Chocolate contains theobromine, a chemical toxic to dogs and cats. Dark chocolate has the highest amount of theobromine and, if ingested by dogs, could cause a dog chocolate emergency requiring immediate veterinary treatment. Although white chocolate contains the lowest amount of theobromine and won’t poison dogs, you should not give dogs white chocolate because it harbors unhealthy amounts of sugars and fats promoting obesity and pancreatitis.
Chocolate and Theobromine
Theobromine has stimulating and diuretic properties similar to caffeine. Dogs eating a few pieces of chocolate may suffer from diarrhea, vomiting and nervousness until theobromine is eliminated by the body. When dogs eat at least a whole chocolate bar, they usually develop the following symptoms of chocolate poisoning:
- Rapid heart beat
- Severe nervousness and agitation
- Incontinence (inability to stop urinating)
- Abdominal pain
- Seizures, tremors
If you know or suspect your dog consumed at least 3/4 of a chocolate bar, take your dog to your emergency pet clinic immediately for professional dog chocolate help involving administration of IV fluids and medications to reduce symptoms.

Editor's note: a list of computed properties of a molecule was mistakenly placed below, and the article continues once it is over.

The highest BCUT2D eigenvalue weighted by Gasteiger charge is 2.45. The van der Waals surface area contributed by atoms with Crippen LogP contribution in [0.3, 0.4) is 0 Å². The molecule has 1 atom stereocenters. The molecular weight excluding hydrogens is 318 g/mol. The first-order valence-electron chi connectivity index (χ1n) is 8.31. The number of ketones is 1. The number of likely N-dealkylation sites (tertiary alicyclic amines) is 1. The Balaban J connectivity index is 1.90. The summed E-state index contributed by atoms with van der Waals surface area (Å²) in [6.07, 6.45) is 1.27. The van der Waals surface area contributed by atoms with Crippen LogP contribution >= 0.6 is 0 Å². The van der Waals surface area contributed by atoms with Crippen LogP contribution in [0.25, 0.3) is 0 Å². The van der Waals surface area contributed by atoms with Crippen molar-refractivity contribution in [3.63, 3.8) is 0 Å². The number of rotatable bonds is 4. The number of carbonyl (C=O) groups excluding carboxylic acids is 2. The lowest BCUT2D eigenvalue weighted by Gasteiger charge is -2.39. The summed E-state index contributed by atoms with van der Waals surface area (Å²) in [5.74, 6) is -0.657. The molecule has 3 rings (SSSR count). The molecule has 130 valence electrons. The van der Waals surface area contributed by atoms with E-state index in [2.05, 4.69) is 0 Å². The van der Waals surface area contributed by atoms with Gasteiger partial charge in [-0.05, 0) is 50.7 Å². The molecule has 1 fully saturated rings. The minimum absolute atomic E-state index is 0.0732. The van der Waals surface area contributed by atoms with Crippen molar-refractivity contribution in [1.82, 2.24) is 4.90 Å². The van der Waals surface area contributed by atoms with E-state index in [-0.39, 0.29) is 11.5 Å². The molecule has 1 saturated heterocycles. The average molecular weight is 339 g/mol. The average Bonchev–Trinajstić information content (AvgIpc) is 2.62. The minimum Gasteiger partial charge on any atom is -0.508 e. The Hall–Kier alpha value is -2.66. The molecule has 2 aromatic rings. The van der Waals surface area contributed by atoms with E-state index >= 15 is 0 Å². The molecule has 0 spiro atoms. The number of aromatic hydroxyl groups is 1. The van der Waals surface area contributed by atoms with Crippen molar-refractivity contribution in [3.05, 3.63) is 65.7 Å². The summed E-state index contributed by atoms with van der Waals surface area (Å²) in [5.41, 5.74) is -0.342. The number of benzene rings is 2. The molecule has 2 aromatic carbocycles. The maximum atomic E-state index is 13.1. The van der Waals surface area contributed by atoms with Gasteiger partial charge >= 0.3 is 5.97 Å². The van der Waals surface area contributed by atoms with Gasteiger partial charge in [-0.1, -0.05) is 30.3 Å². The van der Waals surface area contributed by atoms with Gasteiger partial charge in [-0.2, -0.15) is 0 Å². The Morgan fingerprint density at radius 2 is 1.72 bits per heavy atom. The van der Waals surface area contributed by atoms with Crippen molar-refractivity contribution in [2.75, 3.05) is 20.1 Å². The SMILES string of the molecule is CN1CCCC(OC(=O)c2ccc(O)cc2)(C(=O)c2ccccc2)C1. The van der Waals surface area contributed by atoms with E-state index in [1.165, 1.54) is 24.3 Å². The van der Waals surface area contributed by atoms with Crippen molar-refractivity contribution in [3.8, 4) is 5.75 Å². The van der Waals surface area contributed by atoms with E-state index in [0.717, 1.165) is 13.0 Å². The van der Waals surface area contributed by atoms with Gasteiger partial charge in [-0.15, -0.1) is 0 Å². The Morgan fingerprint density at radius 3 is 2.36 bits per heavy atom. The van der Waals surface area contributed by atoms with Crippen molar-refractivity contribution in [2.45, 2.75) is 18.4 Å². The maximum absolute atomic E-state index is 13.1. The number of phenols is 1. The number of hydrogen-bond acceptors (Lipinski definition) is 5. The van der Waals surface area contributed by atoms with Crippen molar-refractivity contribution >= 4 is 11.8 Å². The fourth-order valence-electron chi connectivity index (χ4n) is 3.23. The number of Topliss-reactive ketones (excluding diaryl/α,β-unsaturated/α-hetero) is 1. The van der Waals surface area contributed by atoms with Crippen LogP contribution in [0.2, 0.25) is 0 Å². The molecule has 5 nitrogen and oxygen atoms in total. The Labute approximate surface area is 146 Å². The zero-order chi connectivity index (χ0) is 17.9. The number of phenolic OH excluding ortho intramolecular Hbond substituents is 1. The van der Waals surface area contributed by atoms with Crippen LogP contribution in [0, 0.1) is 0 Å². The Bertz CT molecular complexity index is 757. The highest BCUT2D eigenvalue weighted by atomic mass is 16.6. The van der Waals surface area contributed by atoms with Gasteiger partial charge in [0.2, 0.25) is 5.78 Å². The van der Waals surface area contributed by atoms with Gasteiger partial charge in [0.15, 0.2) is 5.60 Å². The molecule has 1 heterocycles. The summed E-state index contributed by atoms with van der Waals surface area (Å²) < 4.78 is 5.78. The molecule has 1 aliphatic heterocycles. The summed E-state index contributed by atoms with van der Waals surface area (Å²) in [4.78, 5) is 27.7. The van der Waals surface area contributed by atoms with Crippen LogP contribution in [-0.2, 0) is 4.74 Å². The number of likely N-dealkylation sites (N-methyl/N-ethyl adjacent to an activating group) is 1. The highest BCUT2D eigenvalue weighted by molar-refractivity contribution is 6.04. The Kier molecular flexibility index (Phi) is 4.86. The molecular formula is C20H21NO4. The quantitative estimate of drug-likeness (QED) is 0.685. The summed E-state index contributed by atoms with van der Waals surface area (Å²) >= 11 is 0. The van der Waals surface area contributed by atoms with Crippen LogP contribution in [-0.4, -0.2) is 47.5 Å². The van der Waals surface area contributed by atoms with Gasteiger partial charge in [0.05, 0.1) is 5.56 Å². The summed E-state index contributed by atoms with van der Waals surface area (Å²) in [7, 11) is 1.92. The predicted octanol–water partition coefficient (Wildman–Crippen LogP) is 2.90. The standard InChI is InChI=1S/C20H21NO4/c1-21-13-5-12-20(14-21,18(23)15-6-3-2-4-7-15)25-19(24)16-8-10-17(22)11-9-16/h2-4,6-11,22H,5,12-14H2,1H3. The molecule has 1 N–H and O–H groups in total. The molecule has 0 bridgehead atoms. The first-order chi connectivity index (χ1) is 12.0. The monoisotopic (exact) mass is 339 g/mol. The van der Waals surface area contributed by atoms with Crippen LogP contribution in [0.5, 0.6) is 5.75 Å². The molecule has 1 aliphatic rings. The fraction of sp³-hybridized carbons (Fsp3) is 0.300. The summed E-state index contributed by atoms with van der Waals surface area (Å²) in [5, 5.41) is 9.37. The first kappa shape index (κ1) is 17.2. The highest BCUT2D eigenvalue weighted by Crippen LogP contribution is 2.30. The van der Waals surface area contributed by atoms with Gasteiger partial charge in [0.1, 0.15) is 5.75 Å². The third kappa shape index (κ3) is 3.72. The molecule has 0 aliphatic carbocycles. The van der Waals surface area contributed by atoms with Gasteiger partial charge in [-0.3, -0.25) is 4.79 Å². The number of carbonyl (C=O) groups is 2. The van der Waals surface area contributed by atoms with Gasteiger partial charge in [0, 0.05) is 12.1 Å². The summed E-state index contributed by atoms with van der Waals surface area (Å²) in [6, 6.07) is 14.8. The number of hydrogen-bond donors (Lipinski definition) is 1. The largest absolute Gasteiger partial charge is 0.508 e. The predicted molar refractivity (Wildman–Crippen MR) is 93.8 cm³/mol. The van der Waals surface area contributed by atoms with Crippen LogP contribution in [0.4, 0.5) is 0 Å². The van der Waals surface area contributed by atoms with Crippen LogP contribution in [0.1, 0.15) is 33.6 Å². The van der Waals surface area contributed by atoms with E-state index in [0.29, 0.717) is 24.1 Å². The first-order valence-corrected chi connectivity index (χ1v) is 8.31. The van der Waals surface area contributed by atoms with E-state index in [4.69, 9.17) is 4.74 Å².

Veterinary Treatment for a Dog Chocolate Emergency
Since no antidote for a theobromine overdose exists for dogs, veterinarians administer supportive care by:
- Giving dogs fluids intravenously to promote elimination of theobromine through urination
- Inducing vomiting with activated charcoal
- Administering sedatives to help calm the dog’s central nervous system
- Administering anti-convulsants, if necessary
- Providing intubation if the dog is having trouble breathing
Dogs recovering from chocolate poisoning will need to be monitored for at least six to eight hours to ensure symptoms subside and the dog is not suffering from possible long-term effects. In some cases, dogs require up to 72 hours to recover from a dog chocolate emergency. Your vet may want to keep your dog overnight for further monitoring. Dogs treated for chocolate poisoning within two hours of ingesting chocolate typically have an excellent prognosis.
Veterinarians report significant increases in cases of theobromine poisoning over Halloween, Thanksgiving, Easter and Christmas. Blue Star Vet urges dog owners to put chocolate candy away where dogs cannot access them. Keep chocolate in the refrigerator or cupboards too high for your dog to reach to prevent accidental poisoning from chocolate.